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Is Richard Dawkins Really an Atheist?

by  Kyle Butt, M.Div.

Anyone familiar with Richard Dawkins cannot help but be struck by his “convictions” about atheism and evolution. Of course, when using the term “convictions,” one has to be careful not to attribute something to Dawkins that he does not really have. Since Dawkins is an atheist, and does not believe in any absolute moral standards, his “convictions” are ever shifting and liable to change with a whim. Furthermore, he seems not to feel too “convicted” about any idea that might cause the one holding the idea to be put into peril.

For example, in his recent book The God Delusion, Dawkins documented a case of religious intolerance from the past in which Catholics persecuted Protestants for their beliefs. In fact, he mentioned three Protestants who were martyred because they would not convert to Catholicism. He wrote: “But how could the martyrs Ridley, Latimer and Cranmer let themselves be burned rather than forsake their Protestant Little-endianism in favour of Catholic Big-endianism—does it really matter all that much from which end you open a boiled egg? Such is the stubborn—or admirable, if that is your view—conviction of the religious mind” (2006, p. 314). Then, when discussing another family who refused to be baptized in the Catholic Church in order to be reunited with their son who was kidnapped by the Church, Dawkins wrote: “Couldn’t they cross their fingers, or whisper ‘not’ under their breath while being baptized?” (p. 314).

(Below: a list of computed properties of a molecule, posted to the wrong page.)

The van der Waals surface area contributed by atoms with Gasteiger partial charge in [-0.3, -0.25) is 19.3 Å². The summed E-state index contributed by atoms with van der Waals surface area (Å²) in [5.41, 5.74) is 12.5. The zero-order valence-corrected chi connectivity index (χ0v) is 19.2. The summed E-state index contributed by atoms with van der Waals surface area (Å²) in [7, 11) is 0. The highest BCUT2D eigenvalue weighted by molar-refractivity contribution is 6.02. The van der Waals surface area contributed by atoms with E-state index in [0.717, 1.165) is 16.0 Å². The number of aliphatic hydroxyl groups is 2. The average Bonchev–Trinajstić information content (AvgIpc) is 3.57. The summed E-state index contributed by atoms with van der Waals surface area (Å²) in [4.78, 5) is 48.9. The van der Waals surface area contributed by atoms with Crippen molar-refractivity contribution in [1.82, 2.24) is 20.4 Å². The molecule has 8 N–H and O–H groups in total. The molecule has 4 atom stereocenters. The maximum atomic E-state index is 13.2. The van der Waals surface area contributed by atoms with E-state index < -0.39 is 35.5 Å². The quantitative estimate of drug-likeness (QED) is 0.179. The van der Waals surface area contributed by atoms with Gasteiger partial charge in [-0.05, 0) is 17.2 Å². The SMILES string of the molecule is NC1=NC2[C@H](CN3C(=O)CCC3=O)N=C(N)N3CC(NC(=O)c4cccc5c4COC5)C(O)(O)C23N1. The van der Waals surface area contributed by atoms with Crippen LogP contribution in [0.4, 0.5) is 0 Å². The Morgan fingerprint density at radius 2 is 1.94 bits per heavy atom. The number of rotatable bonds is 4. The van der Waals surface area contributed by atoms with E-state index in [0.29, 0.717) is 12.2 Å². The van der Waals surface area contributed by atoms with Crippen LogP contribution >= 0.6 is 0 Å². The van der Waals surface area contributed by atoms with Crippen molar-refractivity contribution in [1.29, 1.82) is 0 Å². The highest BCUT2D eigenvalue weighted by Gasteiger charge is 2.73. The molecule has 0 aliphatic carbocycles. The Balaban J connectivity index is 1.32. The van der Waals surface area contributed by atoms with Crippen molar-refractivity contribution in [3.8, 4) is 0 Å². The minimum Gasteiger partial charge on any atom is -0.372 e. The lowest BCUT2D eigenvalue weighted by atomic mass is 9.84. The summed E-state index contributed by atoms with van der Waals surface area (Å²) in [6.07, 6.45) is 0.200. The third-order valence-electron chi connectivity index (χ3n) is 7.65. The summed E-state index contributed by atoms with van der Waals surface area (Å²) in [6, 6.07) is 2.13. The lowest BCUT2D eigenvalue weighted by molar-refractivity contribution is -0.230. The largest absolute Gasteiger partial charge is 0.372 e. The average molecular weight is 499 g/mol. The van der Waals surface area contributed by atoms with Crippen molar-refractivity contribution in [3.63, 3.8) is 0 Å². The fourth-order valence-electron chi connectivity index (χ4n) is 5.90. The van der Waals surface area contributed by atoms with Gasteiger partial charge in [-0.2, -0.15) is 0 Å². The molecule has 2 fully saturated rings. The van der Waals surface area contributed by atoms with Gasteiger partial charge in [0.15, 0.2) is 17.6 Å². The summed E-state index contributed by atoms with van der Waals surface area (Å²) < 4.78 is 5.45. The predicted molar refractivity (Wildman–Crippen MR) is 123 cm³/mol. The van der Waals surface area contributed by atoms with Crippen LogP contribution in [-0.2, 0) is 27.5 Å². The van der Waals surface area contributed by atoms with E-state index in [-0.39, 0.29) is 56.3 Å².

Dawkins believes that religious people who have true convictions about their religion should simply be able to “fudge” when those convictions might cost them something. One wonders, then, if someone were to make atheism a crime punishable by death, point a gun at Dawkins’ head, and ask him if he believed in a God, what he would say. From the comments in his book, he would certainly say, “Yes.” Although later, after the duress had passed, he would probably explain that he did not really “mean” it or that he simply claimed to believe in God in order to live.

In light of Dawkins’ view of adjustable convictions, one is forced to ask why he claims to be an atheist. Could it be the case that a claim of atheism just happens to be the more profitable “belief” for Dawkins at the present? It allows him to sell books, be interviewed on international television programs, and be the recipient of massive amounts of media attention. Could it be that secretly, Dawkins believes in God but the crossed-fingers and the whispered “nots” are never seen or heard by the population Dawkins is attempting to deceive? In all probability, this is not the case. But considering his views on how readily “convictions” should be jettisoned in favor of self-preservation, it certainly is a possibility. The next time Dawkins boldly proclaims his atheism, take a close look at his fingers and watch for minute lip movement devoid of audible sounds. And remember that Dawkins is not a man of true “convictions.” Why should he be, if there is no God, all things are permissible, especially self-preserving/self-promoting “conviction” adjustments.


Dawkins, Richard (2006), The God Delusion (Boston, MA: Houghton Mifflin).

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